Former army chief Sarath Fonseka on Thursday announced that he would contest the upcoming general election in Sri Lanka. He said that if he did not contest the election, it would let down the people who voted for him.
Fonseka said he was yet to decide the place and political party he would contest from. ``Yes, otherwise, I will let down the people,’’ he said when asked about his candidature.
The Sri Lankan government is likely to dissolve the current Parliament soon and call for a general election as its tenure is coming to an end. The new 225-member Parliament has to be constituted before April 20.
Fonseka, who early on Thursday moved to a confidant’s home from the five-star hotel where he remained holed up on Wednesday, told the media that his life continued to be in danger. Sri Lankan military personnel, many of them wearing gas masks, continued to stand guard and monitor roads around the retired general’s new home.
The government, on its part, agreed that Fonseka’s security detail of 50 soldiers and 20 commandoes had been withdrawn. Brigadier Udaya Nanayakkara told reporters that four vehicles, including a bullet-proof car, had also been withdrawn.
Fonseka was quick to jump to conclusion that the government was trying to make him vulnerable and exposed to attacks. ``They deployed four policemen for me. I have hired 15 unarmed security guards.’’
Interestingly, the police on Thursday announced the arrest of a senior LTTE leader and said the Tamil Tigers were trying to regroup; Fonseka insists that he is still under threat from LTTE; a Tamil Tiger suicide cadre attempted to kill him in April 2006 when he was army chief.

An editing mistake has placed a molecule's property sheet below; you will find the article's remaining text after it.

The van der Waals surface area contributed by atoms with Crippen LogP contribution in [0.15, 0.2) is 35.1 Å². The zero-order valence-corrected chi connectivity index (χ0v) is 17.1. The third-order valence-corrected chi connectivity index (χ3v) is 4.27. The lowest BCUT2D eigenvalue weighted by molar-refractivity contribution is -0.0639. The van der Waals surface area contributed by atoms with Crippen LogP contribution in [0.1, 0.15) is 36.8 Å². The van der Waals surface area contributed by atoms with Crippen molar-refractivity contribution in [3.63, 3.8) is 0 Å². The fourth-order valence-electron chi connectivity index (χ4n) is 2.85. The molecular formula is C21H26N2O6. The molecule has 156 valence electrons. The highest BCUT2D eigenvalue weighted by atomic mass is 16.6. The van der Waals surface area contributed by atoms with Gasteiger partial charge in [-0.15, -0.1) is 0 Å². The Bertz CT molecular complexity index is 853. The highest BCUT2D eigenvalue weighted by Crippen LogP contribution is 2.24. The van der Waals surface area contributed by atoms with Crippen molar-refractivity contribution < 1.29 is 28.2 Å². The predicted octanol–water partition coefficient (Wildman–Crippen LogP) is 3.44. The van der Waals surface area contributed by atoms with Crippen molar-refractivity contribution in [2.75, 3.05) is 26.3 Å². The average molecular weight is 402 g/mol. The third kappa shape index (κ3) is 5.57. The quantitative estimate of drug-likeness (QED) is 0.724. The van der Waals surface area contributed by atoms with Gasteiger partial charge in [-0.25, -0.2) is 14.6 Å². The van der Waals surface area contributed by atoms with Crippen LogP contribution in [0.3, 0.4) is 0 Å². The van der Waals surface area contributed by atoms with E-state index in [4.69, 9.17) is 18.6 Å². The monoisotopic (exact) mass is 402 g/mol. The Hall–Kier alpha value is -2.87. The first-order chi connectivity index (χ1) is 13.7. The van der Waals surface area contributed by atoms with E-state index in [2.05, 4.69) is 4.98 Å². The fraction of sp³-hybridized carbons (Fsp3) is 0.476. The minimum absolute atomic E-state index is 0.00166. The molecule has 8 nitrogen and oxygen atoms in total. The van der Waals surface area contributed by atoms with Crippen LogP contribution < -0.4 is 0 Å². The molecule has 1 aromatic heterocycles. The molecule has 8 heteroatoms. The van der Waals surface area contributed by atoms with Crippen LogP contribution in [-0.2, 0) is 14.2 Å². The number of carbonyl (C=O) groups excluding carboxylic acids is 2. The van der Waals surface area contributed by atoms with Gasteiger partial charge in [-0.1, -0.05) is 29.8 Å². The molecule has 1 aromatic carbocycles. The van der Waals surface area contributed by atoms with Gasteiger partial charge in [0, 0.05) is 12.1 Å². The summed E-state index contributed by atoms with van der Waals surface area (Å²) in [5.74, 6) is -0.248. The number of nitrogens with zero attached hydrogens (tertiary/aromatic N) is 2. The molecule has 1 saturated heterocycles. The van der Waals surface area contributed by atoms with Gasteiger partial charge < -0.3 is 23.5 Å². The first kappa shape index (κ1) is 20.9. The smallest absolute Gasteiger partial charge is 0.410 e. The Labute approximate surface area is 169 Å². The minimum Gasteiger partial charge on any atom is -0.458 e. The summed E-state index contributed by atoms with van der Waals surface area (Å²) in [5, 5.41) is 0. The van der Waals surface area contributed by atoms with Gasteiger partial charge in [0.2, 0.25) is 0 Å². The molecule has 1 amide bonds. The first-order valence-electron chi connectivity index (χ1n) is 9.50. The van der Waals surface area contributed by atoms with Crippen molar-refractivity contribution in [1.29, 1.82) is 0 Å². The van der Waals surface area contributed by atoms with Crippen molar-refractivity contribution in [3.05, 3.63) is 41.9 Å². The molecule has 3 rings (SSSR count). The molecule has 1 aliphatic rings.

A new dimension was added to the drama of accusations and counters when the chief of the Media Centre for National Security Lakshman Hulugalle told the media that around 25 to 30 army deserters were arrested over an alleged plot to assassinate President Mahinda Rajapaksa. Hulugalle said if there was evidence to prove that Fonseka was involved, he too would be arrested.
Fonseka added that the opposition would file a case in the Supreme Court to annul the result of Presidential election announced. On Wednesday, the Election Secretariat announced that Rajapaksa had defeated Fonseka by a comfortable majority of more than 1.8 million votes.
But Fonseka said the result was fudged. ``We won. I am 100 percent certain. Initially, I was leading by 1.4 million votes. But the election process was not conducted properly,’’ Fonseka added. He alleged that fraud was done while the data about the number of votes was being electronically transferred, adding that people – even including some opposition election agents – were bribed to manipulate the data.
However, neither Fonseka nor the rest of opposition has been able to provide credible evidence of electoral fraud. Independent monitors, while criticising aspects of the process, have said the polls were largely fair.